Success and failure starts at a very young age for us all; starting with learning to crawl and walk, we constantly deal with successes and failures throughout our lives: passing exams, getting onto the team, winning medals, getting a place in college, securing a job, etc.
As a parent, it is heartbreaking to see your child hurt because they think that they have failed. How can we protect our children when we see them suffering? Here are ’10 ways’ to support your child when they suffer the setback of perceived failure:
- The first step should be to sit with them and listen without judgement. All you can do is listen and name the feelings and clarify what you are hearing. Help them to make sense of what is happening. Help them to see the picture more clearly and allow them to make their own plan. By wrapping your child up in cotton wool you are disarming them instead of making them stronger. Life will have many challenges for them so you must help them to see and believe that they do not have to face them alone.
- Look at what went wrong. Explore the choices they made and why they thought that choice was the right one for them. Empower them to come up with new plans. How could they do it differently next time?
- Older children do not want their parents to protect them, they often want to fend for themselves. However, if they suffer a knock to their confidence, you need to recognise when to step back in and help restore their confidence. Reassure them that family is there for them.
- Talk to them about the need to develop coping skills. Help them to identify the skills they need to cope with the stresses of life. Life will throw many challenges at them from relationships to college, exams and the workplace.
- As parents, we have to explore how we see things. Do we ourselves look at life as a series of successes and failures?
- We need to explore how we cope with really stressful times. Do we talk about it and ask for help or do we close down. Help your children to see from a very young age that talking it out is always helpful.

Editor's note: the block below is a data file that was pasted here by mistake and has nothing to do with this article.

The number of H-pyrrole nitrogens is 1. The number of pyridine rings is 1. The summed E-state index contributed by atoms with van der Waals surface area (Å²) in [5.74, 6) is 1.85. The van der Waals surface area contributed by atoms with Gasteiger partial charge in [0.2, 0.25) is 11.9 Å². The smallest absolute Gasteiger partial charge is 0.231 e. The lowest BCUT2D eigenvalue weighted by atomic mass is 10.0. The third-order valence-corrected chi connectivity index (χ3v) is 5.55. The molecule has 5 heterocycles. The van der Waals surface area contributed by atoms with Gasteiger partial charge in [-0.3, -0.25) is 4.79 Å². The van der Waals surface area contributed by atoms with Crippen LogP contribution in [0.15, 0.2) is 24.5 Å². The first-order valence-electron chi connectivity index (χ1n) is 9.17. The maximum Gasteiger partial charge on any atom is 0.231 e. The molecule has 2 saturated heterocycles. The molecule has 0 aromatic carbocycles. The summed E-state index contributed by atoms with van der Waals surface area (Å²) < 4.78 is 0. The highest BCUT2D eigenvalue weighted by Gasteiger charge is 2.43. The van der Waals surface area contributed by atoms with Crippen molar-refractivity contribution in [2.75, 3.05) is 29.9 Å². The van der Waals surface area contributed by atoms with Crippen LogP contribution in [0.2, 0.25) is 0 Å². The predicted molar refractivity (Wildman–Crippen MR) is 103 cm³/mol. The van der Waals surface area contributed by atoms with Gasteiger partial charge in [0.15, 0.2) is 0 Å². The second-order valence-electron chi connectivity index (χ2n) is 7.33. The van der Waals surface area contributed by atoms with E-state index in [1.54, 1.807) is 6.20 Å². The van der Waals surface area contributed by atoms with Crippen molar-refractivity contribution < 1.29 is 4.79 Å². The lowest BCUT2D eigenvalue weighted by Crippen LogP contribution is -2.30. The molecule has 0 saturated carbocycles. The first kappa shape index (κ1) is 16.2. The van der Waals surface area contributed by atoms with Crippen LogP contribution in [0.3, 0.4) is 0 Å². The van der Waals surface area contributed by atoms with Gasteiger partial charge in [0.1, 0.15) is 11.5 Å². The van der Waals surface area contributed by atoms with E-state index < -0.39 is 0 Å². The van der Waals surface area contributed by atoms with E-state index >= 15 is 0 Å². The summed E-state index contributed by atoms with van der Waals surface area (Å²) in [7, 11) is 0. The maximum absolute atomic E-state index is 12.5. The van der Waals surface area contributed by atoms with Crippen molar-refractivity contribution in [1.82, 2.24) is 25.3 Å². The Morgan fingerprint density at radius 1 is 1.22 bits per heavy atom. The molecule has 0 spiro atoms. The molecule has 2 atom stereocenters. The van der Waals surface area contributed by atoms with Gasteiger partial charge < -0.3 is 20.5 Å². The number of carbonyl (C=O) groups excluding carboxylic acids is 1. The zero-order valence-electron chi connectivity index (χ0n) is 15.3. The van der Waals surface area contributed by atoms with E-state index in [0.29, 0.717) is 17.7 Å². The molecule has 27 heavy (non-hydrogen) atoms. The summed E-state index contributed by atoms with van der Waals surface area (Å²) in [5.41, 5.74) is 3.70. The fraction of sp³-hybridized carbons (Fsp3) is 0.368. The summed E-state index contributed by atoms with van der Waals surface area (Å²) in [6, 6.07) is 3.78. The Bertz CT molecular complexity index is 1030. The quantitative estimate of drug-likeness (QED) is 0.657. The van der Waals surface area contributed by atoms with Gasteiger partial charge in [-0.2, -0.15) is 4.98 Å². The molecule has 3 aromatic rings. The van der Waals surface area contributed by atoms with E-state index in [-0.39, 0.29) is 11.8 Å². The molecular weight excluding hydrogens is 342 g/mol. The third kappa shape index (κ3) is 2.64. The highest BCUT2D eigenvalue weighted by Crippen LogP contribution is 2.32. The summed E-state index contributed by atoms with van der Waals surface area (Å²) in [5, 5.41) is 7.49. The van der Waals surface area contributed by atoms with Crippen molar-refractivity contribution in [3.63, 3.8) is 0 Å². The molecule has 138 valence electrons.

- If you are really concerned for their wellbeing, you may have to insist on them visiting a GP or counsellor. Getting professional support can be a good choice. Many young people may see counselling as an American concept from television. Talk to them about the benefits of getting support from the right professionals and that they need not feel any stigma attached with engaging in services. Jigsaw provides free, confidential mental health support for young people aged 12-25.
- It is important to always actively listen to our children. Hear what they are saying, get to know them and how they think. Allow them talk and tell their stories. This will support them to come to you when they are older. If you consistently jump in and tell them what to do they may choose not to come to you as they grow older. If you don’t know there is a problem how can you help? You are always the best person for your child to come to.
- We must teach our children that life is actually not about success and failure but about trying our best, learning and trying again. Do not give up.
- When there are such challenges going on for a child, a teen or young adult, it is really important to look after yourself. Talk with family and seek professional support for yourself so you can stay strong and be there for your child. Remember, parenting your child starts with parenting yourself.
This ’10 Ways to’ article is by One Family’s Director of Children & Parenting Services, Geraldine Kelly, as part of our weekly ’10 Ways to’ series of parenting tips. You can read the full series here.